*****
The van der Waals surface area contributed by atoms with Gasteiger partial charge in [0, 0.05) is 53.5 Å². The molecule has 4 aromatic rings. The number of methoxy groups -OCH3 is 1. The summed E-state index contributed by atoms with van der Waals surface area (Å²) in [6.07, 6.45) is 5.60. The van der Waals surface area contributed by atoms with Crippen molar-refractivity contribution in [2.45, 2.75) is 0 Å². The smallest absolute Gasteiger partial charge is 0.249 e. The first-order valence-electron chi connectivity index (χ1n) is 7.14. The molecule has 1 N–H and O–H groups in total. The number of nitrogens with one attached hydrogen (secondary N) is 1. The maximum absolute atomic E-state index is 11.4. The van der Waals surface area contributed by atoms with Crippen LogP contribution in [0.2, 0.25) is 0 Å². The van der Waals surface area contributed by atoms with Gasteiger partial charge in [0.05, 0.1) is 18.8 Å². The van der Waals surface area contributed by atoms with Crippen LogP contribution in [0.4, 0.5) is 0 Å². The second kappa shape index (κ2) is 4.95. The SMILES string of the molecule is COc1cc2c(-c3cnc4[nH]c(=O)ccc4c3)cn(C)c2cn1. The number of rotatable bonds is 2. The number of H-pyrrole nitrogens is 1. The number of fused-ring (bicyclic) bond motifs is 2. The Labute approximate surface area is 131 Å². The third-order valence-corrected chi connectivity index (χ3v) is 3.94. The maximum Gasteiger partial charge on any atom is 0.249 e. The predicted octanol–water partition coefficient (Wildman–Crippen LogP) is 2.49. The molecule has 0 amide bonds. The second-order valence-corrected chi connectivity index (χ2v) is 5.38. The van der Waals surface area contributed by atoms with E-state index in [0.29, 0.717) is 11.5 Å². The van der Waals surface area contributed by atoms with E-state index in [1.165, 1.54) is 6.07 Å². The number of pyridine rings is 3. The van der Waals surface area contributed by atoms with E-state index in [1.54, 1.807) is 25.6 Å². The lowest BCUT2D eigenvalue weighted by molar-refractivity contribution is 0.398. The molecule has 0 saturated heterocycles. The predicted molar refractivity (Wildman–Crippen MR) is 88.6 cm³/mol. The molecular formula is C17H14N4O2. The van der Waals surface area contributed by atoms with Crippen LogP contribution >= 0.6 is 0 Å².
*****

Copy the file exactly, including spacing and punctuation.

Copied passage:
The van der Waals surface area contributed by atoms with Gasteiger partial charge in [0, 0.05) is 53.5 Å². The molecule has 4 aromatic rings. The number of methoxy groups -OCH3 is 1. The summed E-state index contributed by atoms with van der Waals surface area (Å²) in [6.07, 6.45) is 5.60. The van der Waals surface area contributed by atoms with Crippen molar-refractivity contribution in [2.45, 2.75) is 0 Å². The smallest absolute Gasteiger partial charge is 0.249 e. The first-order valence-electron chi connectivity index (χ1n) is 7.14. The molecule has 1 N–H and O–H groups in total. The number of nitrogens with one attached hydrogen (secondary N) is 1. The maximum absolute atomic E-state index is 11.4. The van der Waals surface area contributed by atoms with Crippen LogP contribution in [0.2, 0.25) is 0 Å². The van der Waals surface area contributed by atoms with Gasteiger partial charge in [0.05, 0.1) is 18.8 Å². The van der Waals surface area contributed by atoms with Crippen LogP contribution in [0.4, 0.5) is 0 Å². The second kappa shape index (κ2) is 4.95. The SMILES string of the molecule is COc1cc2c(-c3cnc4[nH]c(=O)ccc4c3)cn(C)c2cn1. The number of rotatable bonds is 2. The number of H-pyrrole nitrogens is 1. The number of fused-ring (bicyclic) bond motifs is 2. The Labute approximate surface area is 131 Å². The third-order valence-corrected chi connectivity index (χ3v) is 3.94. The maximum Gasteiger partial charge on any atom is 0.249 e. The predicted octanol–water partition coefficient (Wildman–Crippen LogP) is 2.49. The molecule has 0 amide bonds. The second-order valence-corrected chi connectivity index (χ2v) is 5.38. The van der Waals surface area contributed by atoms with E-state index in [0.29, 0.717) is 11.5 Å². The van der Waals surface area contributed by atoms with E-state index in [1.165, 1.54) is 6.07 Å². The number of pyridine rings is 3. The van der Waals surface area contributed by atoms with E-state index in [1.54, 1.807) is 25.6 Å². The lowest BCUT2D eigenvalue weighted by molar-refractivity contribution is 0.398. The molecule has 0 saturated heterocycles. The predicted molar refractivity (Wildman–Crippen MR) is 88.6 cm³/mol. The molecular formula is C17H14N4O2. The van der Waals surface area contributed by atoms with Crippen LogP contribution >= 0.6 is 0 Å².